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Pioneer Leads Way for Future Generations

Bonnie Keese*

SASKATCHEWAN INDIAN      WINTER 2001      v31 n01 p18  
*Bonnie is the Eldest Grandchild of Late Senator Alphonsine Lafond.

In Memory of Senator In Memory of Senator “Alpha” Mary Lafond 1926-2000

Chair of the Saskatchewan Indian Nations Senate Alphonsine "Alpha" Mary Lafond, passed away on August 17, 2000. Alpha was born on March 7, 1926 to Georgina and Bernard Venne of the Muskeg Lake Cree Nation. She spent some of her childhood on the reserve where she learned many different traditions from her mother and grandmother. When she was seven years old, Alpha was sent to St. Michael's Indian Residential School where she remained until she was sixteen. While attending St. Michael's Alpha learned much about the Catholic faith and remained dedicated to the church for the rest of her life.  Many of Alpha's lifelong friendships were made while attending school. After leaving the school she moved to Saskatoon to work and later moved to Vancouver. Alpha worked in various positions within the private sector and often spoke about her experiences as positive and encouraged her family to travel and become aware of new ways of living.

Alpha returned to the reserve and married Albert Lafond with whom she had seven children. She lost one daughter, Mary Gail, as an infant. She raised her children and worked at the band level promoting education. It was Alpha's desire that her children be educated at the nearby town school rather than have them sent to residential school. In 1960, her oldest daughter, Carol, entered grade one at Marcelin School and the rest of her children attended there as well.

In 1960, Alpha Lafond was elected Chief of a First Nation in Saskatchewan. Before and after this, she sat on the Band Council. Alpha was dedicated to helping those in her community by various means; her home was the first on the reserve to have a telephone. Community members would often call on Alpha with a variety issues to resolve.

In the 1970's, Alpha was the first Indian woman justice of the Peace. When she accomplished something, she would always give recognition to her family and community members. Around this time, Alpha's life took on another course - Grandmother. Her grandchildren were important to her and she always welcomed us into her home with love.

As well as a political figure, Alpha was a family person. She was extremely close to her sisters, Eva and Irene; their children's achievements were as important to her as her own children's. Alpha also had two brothers, Emile and Harry, as well as another sister, Mary, who lived in Vancouver whom she loved dearly.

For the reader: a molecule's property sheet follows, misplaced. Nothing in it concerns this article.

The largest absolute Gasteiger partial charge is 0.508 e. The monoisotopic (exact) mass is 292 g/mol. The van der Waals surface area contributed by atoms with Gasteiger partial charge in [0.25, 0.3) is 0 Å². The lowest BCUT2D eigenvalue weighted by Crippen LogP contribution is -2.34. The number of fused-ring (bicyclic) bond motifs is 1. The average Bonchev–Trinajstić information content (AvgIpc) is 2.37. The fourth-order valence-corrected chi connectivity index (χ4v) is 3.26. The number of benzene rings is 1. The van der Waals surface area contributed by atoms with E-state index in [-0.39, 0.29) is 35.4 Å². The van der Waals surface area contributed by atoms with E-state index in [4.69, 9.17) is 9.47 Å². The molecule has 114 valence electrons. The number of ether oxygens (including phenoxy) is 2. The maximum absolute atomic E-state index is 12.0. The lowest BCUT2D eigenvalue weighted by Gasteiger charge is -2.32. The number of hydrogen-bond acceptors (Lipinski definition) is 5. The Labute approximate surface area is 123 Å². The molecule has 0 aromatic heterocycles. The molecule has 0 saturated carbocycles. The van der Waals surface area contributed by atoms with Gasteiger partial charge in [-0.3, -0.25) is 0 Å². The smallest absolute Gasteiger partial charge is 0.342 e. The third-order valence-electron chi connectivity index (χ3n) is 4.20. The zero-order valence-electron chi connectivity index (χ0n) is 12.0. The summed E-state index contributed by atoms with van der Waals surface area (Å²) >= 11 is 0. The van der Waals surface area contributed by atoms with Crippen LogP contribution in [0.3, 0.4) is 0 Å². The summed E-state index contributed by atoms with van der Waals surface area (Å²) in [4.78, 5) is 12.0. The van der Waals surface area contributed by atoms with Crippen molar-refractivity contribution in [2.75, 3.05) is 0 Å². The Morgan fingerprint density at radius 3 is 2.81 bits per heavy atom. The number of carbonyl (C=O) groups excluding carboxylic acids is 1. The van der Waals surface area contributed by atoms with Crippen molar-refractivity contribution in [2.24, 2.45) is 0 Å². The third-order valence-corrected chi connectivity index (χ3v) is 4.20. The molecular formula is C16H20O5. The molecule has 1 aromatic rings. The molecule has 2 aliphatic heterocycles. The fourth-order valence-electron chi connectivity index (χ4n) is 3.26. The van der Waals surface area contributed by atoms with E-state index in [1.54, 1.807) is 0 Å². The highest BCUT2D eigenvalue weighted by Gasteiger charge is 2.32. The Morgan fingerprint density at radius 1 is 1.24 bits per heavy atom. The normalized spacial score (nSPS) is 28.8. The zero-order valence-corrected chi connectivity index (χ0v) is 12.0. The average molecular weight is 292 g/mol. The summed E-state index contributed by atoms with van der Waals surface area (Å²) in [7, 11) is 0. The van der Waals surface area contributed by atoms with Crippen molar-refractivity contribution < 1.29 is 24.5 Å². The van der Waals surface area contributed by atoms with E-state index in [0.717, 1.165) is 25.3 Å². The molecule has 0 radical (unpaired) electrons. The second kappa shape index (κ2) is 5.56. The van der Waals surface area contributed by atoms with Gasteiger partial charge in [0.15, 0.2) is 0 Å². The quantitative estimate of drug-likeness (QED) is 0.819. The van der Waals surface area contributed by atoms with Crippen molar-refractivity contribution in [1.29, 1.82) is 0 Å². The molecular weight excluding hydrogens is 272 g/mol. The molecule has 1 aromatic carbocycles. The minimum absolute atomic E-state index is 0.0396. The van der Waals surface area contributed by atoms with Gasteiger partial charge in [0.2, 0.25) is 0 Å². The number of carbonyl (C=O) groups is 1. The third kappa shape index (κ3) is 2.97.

Alphas children remained close to her by calling or popping in on Sundays for church and the delicious dinners that followed. After dishes were done and Alpha had her rest, a game of Pay Me would take place with her sister and who ever else happened to be around, all sitting around the table focusing on the nickel jackpot. Alpha also joined the Marcelin Seniors Centre and often participated in their Friday night card party, which she often referred to as "old fogey" night.

In 1987, Alpha's life was changed when her youngest daughter Judith Lynn was killed in a car accident. Judy left behind a six-month old daughter Kaila Marie. Alpha committed her life to raising Kaila. Her sister, Irene, aka "The Nanny" often helped Alpha raise Kaila with much love and discipline.

Though she had a toddler at home, this did not keep Alpha from continuing in the First Nations political arena. Her role

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Pioneer Leads Way for Future Generations

Bonnie Keese*

SASKATCHEWAN INDIAN      WINTER 2001      v31 n01 p24  
changed from tireless promoter of education to advisor to leaders of First Nations. In 1988, she received the Saskatchewan Order of Merit. In 1992, Alpha was appointed to the Federation of Saskatchewan Indian Nations Senate; an honour she was very pleased to fulfill and traveled energetically to meetings across the province and country. Alpha sat on the board of the Saskatchewan Indian Cultural Centre and dedicated much of her energy to the promotion of the Centre. She also worked closely with the Saskatchewan Indian Women's Secretariat discussing the various gender barriers she faced through her life of political endeavors. In 1999, she received a lifetime achievement award from the Women of the Dawn.

In the last years of her life, Alpha sat at the Treaty Table on behalf of the Federation of Saskatchewan Indian Nations, offering her knowledge of the Treaties. She often would finish meetings and stop by to visit her newest grandchild, Alphonsine, and sit and have tea with her son George and her daughter in law, Mary Ellen. Alpha loved family occasions where all of her family was present: daughter Carol and her children Bonnie and Kevin Kreese, Bev Lafond and Bill Leask, son Robert and his wife Marlene, son Allan and his companion, Bonnie and his children Dustin, Jody and Albert Stoney, her youngest son Dean and his companion Yvette and especially her special granddaughter, Kaila. Discussions around the table were always very educational; topics ranged from world events to how well the Petequacay Blades or the Muskeg Lake A's looked this season.

On August 21, 2000, people from all walks of life joined the family celebration of her life. The Lafond family is touched by the support of the extended family, friends, community members, colleagues and past and present political leaders who came and paid their last respects to Alpha. I doubt she realized all the lives she touched. She will be missed.